stats
globeinteractive.com: Making the Business of Life Easier

   Finance globeinvestor   Careers globecareers.workopolis Subscribe to The Globe
The Globe and Mail /globeandmail.com
Home | Business | National | Int'l | Sports | Columnists | The Arts | Tech | Travel | TV | Wheels
space


Search

space
  This site         Tips

  
space
  The Web Google
space
   space



space

  Where to Find It


Breaking News
  Home Page

  Report on Business

  Sports

  Technology

space
Subscribe to The Globe

Shop at our Globe Store


Print Edition
  Front Page

  Report on Business

  National

  International

  Sports

  Arts & Entertainment

  Editorials

  Columnists

   Headline Index

 Other Sections
  Appointments

  Births & Deaths

  Books

  Classifieds

  Comment

  Education

  Environment

  Facts & Arguments

  Focus

  Health

  Obituaries

  Real Estate

  Review

  Science

  Style

  Technology

  Travel

  Wheels

 Leisure
  Cartoon

  Crosswords

  Food & Dining

  Golf

  Horoscopes

  Movies

  Online Personals

  TV Listings/News

 Specials & Series
  All Reports...

space

Services
   Where to Find It
 A quick guide to what's available on the site

 Newspaper
  Advertise

  Corrections

  Customer Service

  Help & Contact Us

  Reprints

  Subscriptions

 Web Site
  Advertise

  E-Mail Newsletters

  Free Headlines

  Globe Store New

  Help & Contact Us

  Make Us Home

  Mobile New

  Press Room

  Privacy Policy

  Terms & Conditions


GiveLife.ca

    

PRINT EDITION
Real people, real feelings, that's it
space
In the weekly series The Enthusiast, The Globe and Mail's writers offer a window into their own private cultural lives: what they're watching, reading, seeing and listening to. This week, Johanna Schneller reflects on what makes Almost Famous - Cameron Crowe's memoirs on music, journalism and impermanence - almost perfect
space
By JOHANNA SCHNELLER
  
  

Email this article Print this article
Saturday, October 5, 2019 – Page R12

Is there a word for nostalgia for something that isn't quite gone? Because that's the feeling I got the first time I saw Cameron Crowe's autobiographical film Almost Famous, which arrived Sept. 22, 2000. I still feel it, every time I see it. The film is yearning in celluloid form.

Yearning is underrated. It's the sharp-sweet part of love, the thing that propels you from your chair into a wider world, and the thing that pins you to your chair, pining for a wider world. The art that most moves me is that ache.

I feel it in films as disparate as Adaptation, She's Gotta Have It, Breaking Away and An Education. It's about getting out, making something, meaning something. It's about unsticking yourself from who you are, longing to be better than you are and finally being who you are, all at once.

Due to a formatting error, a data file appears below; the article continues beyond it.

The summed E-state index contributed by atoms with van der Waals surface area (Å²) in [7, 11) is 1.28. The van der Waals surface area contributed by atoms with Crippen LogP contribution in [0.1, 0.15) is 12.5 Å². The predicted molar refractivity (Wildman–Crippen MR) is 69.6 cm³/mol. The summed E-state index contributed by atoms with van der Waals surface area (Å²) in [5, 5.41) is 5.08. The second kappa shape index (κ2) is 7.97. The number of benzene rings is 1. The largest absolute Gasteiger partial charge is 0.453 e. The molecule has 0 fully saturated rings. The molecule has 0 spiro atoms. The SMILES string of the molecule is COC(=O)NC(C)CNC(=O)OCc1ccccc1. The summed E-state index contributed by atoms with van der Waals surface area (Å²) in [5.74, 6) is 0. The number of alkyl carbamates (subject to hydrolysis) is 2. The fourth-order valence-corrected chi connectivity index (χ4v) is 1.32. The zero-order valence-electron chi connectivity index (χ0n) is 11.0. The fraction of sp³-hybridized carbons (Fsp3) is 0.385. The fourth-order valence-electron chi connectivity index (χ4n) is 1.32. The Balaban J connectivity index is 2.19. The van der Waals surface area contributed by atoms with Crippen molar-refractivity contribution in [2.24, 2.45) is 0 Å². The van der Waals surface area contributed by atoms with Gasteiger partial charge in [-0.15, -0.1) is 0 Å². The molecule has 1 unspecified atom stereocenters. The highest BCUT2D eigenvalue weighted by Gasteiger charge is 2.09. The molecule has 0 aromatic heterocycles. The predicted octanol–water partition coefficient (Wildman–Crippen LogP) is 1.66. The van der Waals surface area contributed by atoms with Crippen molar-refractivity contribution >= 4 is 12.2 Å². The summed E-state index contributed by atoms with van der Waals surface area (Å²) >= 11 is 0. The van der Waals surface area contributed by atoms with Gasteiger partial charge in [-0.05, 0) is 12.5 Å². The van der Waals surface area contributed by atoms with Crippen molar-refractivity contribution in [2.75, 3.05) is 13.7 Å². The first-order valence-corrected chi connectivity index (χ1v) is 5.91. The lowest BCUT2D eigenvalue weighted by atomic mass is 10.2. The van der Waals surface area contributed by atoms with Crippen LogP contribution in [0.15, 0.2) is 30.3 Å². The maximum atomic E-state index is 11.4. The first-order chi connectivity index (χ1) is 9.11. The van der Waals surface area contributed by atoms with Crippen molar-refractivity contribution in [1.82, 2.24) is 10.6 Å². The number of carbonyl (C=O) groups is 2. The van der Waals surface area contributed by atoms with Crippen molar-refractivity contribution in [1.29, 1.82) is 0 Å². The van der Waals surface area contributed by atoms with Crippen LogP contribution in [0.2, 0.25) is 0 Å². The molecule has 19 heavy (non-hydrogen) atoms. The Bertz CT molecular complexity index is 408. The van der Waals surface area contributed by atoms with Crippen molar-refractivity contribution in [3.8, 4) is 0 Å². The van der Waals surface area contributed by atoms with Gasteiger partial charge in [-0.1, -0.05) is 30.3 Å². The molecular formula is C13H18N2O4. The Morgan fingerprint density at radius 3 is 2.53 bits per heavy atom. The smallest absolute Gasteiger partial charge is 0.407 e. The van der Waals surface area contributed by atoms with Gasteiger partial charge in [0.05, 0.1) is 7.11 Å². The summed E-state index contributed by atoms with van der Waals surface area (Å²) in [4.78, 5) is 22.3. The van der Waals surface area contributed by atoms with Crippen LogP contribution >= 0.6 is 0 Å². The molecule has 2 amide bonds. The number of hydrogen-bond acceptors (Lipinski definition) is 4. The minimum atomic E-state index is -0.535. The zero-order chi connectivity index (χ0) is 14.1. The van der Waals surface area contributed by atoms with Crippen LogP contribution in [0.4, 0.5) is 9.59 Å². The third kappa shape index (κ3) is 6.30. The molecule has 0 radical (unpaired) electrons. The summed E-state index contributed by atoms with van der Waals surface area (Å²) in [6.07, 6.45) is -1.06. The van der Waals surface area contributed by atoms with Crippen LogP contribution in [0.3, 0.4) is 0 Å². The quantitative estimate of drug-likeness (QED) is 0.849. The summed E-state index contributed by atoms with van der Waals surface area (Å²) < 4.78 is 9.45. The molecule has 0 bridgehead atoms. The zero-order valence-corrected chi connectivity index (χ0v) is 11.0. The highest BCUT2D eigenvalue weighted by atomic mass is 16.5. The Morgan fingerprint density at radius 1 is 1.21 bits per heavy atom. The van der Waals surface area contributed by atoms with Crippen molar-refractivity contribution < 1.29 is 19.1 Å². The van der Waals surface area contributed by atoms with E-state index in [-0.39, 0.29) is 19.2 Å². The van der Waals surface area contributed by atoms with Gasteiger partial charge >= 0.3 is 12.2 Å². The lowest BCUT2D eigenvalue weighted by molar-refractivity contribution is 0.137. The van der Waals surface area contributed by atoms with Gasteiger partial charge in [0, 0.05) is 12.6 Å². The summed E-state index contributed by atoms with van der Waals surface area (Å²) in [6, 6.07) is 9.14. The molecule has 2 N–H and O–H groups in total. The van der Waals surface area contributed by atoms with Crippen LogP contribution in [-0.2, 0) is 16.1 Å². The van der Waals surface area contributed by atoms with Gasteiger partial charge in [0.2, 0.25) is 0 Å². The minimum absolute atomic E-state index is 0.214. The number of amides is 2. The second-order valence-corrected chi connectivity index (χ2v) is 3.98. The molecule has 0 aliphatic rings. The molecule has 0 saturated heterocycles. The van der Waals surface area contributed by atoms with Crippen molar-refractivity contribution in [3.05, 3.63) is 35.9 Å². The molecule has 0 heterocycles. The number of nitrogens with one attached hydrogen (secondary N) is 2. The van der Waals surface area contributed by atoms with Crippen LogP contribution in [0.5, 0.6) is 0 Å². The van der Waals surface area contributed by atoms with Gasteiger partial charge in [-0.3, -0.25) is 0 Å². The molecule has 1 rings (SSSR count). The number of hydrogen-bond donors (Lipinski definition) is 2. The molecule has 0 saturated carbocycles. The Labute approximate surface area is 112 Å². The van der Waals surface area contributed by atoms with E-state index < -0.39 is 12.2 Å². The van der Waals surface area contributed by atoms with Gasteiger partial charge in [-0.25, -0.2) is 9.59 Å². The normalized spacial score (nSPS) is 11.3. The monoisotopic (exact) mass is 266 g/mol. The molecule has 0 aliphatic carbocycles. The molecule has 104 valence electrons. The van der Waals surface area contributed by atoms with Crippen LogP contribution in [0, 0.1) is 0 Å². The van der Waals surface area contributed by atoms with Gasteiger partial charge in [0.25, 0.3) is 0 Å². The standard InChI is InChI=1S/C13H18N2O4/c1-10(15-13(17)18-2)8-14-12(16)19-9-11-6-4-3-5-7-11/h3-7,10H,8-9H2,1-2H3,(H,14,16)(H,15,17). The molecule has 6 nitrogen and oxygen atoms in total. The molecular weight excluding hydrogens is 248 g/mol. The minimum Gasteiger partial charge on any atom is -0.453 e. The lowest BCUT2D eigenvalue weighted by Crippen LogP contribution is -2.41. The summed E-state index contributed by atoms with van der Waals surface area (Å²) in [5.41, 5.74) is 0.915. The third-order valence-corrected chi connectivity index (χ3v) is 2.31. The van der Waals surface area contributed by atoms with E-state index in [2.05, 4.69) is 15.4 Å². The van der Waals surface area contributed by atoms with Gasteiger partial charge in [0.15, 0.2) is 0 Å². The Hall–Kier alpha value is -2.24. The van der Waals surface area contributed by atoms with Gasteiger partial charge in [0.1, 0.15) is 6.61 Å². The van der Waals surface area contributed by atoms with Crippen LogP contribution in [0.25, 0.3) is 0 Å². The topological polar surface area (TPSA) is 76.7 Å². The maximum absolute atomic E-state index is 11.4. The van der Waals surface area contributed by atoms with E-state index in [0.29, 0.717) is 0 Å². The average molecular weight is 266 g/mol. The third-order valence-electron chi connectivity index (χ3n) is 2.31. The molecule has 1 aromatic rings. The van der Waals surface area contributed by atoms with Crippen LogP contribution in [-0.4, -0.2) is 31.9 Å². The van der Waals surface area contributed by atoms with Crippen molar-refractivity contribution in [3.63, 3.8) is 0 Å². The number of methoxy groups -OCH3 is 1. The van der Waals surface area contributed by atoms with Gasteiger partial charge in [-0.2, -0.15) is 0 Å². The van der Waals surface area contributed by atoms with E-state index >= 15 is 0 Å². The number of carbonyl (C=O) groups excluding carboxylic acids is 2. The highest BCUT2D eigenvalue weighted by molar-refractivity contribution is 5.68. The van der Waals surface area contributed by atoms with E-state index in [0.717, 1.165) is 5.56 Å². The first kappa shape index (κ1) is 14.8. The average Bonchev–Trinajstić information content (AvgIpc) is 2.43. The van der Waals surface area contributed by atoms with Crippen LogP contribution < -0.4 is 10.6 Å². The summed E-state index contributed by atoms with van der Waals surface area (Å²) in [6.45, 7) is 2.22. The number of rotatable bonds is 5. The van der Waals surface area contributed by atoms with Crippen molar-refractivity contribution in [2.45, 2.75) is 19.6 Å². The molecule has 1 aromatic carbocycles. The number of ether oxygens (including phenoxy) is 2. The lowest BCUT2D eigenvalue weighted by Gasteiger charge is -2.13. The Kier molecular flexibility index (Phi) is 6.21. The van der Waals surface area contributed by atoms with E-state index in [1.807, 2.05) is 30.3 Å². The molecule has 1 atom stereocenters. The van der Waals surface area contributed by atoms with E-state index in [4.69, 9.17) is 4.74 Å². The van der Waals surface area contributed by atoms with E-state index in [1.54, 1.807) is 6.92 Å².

That's the arc of Almost Famous: William Miller (Patrick Fugit), a 15-year-old music lover in 1973 San Diego, too bright to fit in, stumbles into a gig covering the tour of a mid-level rock band, Stillwater, for Rolling Stone magazine. He has a professor mother, Elaine (Frances McDormand), who recognizes who he is but fears for his youth; a rock-critic mentor, Lester Bangs (Philip Seymour Hoffman), who gives him both hope and realistic expectations; an idol, Stillwater guitarist Russell Hammond (Billy Crudup), who has all the cool William doesn't; and a crush, the discerning groupie Penny Lane (Kate Hudson), who sees in William what he almost is. (As with all great writing, each gets his/her own arc.) Over the course of a summer, William experiences equal parts delight and misery, and eventually figures out what matters to him.

Notice something interesting?

No antagonist. The obstacle William must overcome in his hero's journey is only himself.

There are so many reasons I adore this film. Here's one: The journey is joyful. Crowe loves everything about music and its world, and he communicates that to us in specific, discrete scenes.

The feeling you get singing along to the radio with friends in a moving vehicle. The glee of being at an epic party. How a truly loyal groupie at a backstage buffet knows better than to eat all the steak.

Another thing to love: This is a movie about writing. In September, 2000, I was at the apex of my own career, doing celebrity profiles for American magazines, and Crowe's script made the hair on the back of my neck stand in recognition. (I wasn't alone in this: He won both the Oscar and the BAFTA for best original screenplay.) When William meets Bangs for the first time, you expect Bangs to scoff, but no - thrillingly, he takes William seriously.

"Music chooses you," Bangs proffers (echoing the way I feel about all art that I love). But the music Bangs and William love is fading away, becoming corporate, "an industry of cool." William will make that rare, magic transition from being a fan to being a part of it. But "you cannot make friends with the rock stars," Bangs warns.

The only way to achieve anything is to be "honest, and unmerciful."

What essential advice! I chose to write about celebrities because I believe that the people we make famous are the ones who somehow represent what we might be, given the means, access and connections most of us will never have; and therefore, writing about them will communicate something to all of us about what matters. Bangs's speech tells me that Crowe believes that, too.